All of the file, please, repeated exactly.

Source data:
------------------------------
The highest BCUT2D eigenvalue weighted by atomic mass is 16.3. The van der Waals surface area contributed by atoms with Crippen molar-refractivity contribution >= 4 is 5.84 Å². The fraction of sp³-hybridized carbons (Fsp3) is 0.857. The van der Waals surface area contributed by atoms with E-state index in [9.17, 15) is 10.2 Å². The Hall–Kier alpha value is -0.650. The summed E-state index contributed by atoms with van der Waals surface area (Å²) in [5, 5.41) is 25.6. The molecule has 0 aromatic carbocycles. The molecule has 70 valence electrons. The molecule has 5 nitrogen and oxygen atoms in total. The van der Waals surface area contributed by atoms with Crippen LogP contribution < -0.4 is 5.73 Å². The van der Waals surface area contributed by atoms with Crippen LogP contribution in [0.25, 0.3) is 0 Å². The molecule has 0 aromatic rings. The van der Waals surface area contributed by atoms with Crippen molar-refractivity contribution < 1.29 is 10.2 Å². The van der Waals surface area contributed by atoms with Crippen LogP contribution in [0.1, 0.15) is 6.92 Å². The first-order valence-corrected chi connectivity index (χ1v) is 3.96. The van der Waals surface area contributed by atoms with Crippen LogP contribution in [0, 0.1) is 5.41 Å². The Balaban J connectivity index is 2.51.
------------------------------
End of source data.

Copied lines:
The highest BCUT2D eigenvalue weighted by atomic mass is 16.3. The van der Waals surface area contributed by atoms with Crippen molar-refractivity contribution >= 4 is 5.84 Å². The fraction of sp³-hybridized carbons (Fsp3) is 0.857. The van der Waals surface area contributed by atoms with E-state index in [9.17, 15) is 10.2 Å². The Hall–Kier alpha value is -0.650. The summed E-state index contributed by atoms with van der Waals surface area (Å²) in [5, 5.41) is 25.6. The molecule has 0 aromatic carbocycles. The molecule has 70 valence electrons. The molecule has 5 nitrogen and oxygen atoms in total. The van der Waals surface area contributed by atoms with Crippen LogP contribution < -0.4 is 5.73 Å². The van der Waals surface area contributed by atoms with Crippen LogP contribution in [0.25, 0.3) is 0 Å². The molecule has 0 aromatic rings. The van der Waals surface area contributed by atoms with Crippen molar-refractivity contribution < 1.29 is 10.2 Å². The van der Waals surface area contributed by atoms with Crippen LogP contribution in [0.1, 0.15) is 6.92 Å². The first-order valence-corrected chi connectivity index (χ1v) is 3.96. The van der Waals surface area contributed by atoms with Crippen LogP contribution in [0, 0.1) is 5.41 Å². The Balaban J connectivity index is 2.51.